The research is supported through funding from the DOE’s Office of Basic Energy Science. The Ames Laboratory is operated for the Department of Energy by ISU. The Laboratory conducts research into various areas of national concern, including energy resources, high-speed computer design, environmental cleanup and restoration, and the synthesis and study of new materials. More information about the Ames Laboratory can be found at www.ameslab.gov.

Note to editors: For images showing the material, tensile test results, or the scientists, please contact Kerry Gibson, kgibson@ameslab.gov.

Kerry Gibson | EurekAlert!
Further information:
http://www.external.ameslab.gov/
http://www.ameslab.gov

More articles from Materials Sciences:

nachricht Osaka university researchers make the slipperiest surfaces adhesive
18.10.2017 | Osaka University

nachricht Think laterally to sidestep production problems
17.10.2017 | King Abdullah University of Science & Technology (KAUST)

All articles from Materials Sciences >>>

The most recent press releases about innovation >>>

Die letzten 5 Focus-News des innovations-reports im Überblick:

Im Focus: Neutron star merger directly observed for the first time

University of Maryland researchers contribute to historic detection of gravitational waves and light created by event

On August 17, 2017, at 12:41:04 UTC, scientists made the first direct observation of a merger between two neutron stars--the dense, collapsed cores that remain...

Im Focus: Breaking: the first light from two neutron stars merging

Seven new papers describe the first-ever detection of light from a gravitational wave source. The event, caused by two neutron stars colliding and merging together, was dubbed GW170817 because it sent ripples through space-time that reached Earth on 2017 August 17. Around the world, hundreds of excited astronomers mobilized quickly and were able to observe the event using numerous telescopes, providing a wealth of new data.

Previous detections of gravitational waves have all involved the merger of two black holes, a feat that won the 2017 Nobel Prize in Physics earlier this month....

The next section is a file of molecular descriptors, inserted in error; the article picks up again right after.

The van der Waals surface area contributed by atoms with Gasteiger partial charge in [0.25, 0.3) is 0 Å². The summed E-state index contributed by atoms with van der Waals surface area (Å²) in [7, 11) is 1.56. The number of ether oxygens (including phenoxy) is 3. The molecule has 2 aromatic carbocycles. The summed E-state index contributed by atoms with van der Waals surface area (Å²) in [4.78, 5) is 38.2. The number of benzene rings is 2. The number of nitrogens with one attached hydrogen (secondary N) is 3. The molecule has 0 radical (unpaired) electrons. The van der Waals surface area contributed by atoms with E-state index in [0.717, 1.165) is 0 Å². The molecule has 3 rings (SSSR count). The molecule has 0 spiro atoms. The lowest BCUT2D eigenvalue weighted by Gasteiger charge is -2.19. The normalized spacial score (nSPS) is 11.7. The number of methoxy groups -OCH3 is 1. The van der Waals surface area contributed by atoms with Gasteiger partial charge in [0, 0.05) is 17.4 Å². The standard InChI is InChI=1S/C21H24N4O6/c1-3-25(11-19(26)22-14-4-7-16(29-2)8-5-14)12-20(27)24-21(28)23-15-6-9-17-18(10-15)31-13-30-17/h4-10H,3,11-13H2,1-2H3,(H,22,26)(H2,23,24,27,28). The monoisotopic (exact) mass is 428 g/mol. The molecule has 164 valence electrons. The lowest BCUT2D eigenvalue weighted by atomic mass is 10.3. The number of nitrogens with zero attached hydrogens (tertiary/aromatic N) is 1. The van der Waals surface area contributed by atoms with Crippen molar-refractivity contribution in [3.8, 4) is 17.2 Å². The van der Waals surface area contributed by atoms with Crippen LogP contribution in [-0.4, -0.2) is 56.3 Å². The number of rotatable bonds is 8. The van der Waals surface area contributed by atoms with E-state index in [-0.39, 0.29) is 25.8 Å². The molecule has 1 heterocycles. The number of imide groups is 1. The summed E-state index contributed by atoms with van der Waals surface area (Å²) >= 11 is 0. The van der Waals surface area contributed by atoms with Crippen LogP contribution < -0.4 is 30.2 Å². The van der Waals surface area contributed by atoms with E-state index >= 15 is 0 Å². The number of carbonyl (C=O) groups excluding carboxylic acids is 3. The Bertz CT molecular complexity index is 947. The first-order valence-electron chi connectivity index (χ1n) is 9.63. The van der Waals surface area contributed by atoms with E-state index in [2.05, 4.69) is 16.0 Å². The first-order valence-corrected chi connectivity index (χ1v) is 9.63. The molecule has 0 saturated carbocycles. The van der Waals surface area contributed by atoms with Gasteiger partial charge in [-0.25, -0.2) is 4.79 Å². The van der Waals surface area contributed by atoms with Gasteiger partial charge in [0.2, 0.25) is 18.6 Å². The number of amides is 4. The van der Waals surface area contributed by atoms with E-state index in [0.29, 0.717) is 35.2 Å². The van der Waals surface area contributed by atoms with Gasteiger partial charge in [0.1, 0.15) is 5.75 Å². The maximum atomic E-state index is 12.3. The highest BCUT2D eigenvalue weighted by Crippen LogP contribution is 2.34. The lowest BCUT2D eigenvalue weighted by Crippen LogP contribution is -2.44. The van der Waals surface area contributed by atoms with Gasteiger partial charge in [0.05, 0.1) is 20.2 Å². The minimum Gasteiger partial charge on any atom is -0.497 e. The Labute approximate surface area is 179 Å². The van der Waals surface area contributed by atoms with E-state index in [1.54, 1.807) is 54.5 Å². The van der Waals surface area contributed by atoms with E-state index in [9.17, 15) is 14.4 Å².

Im Focus: Smart sensors for efficient processes

Material defects in end products can quickly result in failures in many areas of industry, and have a massive impact on the safe use of their products. This is why, in the field of quality assurance, intelligent, nondestructive sensor systems play a key role. They allow testing components and parts in a rapid and cost-efficient manner without destroying the actual product or changing its surface. Experts from the Fraunhofer IZFP in Saarbrücken will be presenting two exhibits at the Blechexpo in Stuttgart from 7–10 November 2017 that allow fast, reliable, and automated characterization of materials and detection of defects (Hall 5, Booth 5306).

When quality testing uses time-consuming destructive test methods, it can result in enormous costs due to damaging or destroying the products. And given that...

Im Focus: Cold molecules on collision course

Using a new cooling technique MPQ scientists succeed at observing collisions in a dense beam of cold and slow dipolar molecules.

How do chemical reactions proceed at extremely low temperatures? The answer requires the investigation of molecular samples that are cold, dense, and slow at...

Im Focus: Shrinking the proton again!

Scientists from the Max Planck Institute of Quantum Optics, using high precision laser spectroscopy of atomic hydrogen, confirm the surprisingly small value of the proton radius determined from muonic hydrogen.

It was one of the breakthroughs of the year 2010: Laser spectroscopy of muonic hydrogen resulted in a value for the proton charge radius that was significantly...

All Focus news of the innovation-report >>>

Anzeige

Anzeige

Event News

ASEAN Member States discuss the future role of renewable energy

17.10.2017 | Event News

World Health Summit 2017: International experts set the course for the future of Global Health

10.10.2017 | Event News

Climate Engineering Conference 2017 Opens in Berlin

10.10.2017 | Event News

 
Latest News

Osaka university researchers make the slipperiest surfaces adhesive

18.10.2017 | Materials Sciences

Space radiation won't stop NASA's human exploration

18.10.2017 | Physics and Astronomy

Los Alamos researchers and supercomputers help interpret the latest LIGO findings

18.10.2017 | Physics and Astronomy

VideoLinks
B2B-VideoLinks
More VideoLinks >>>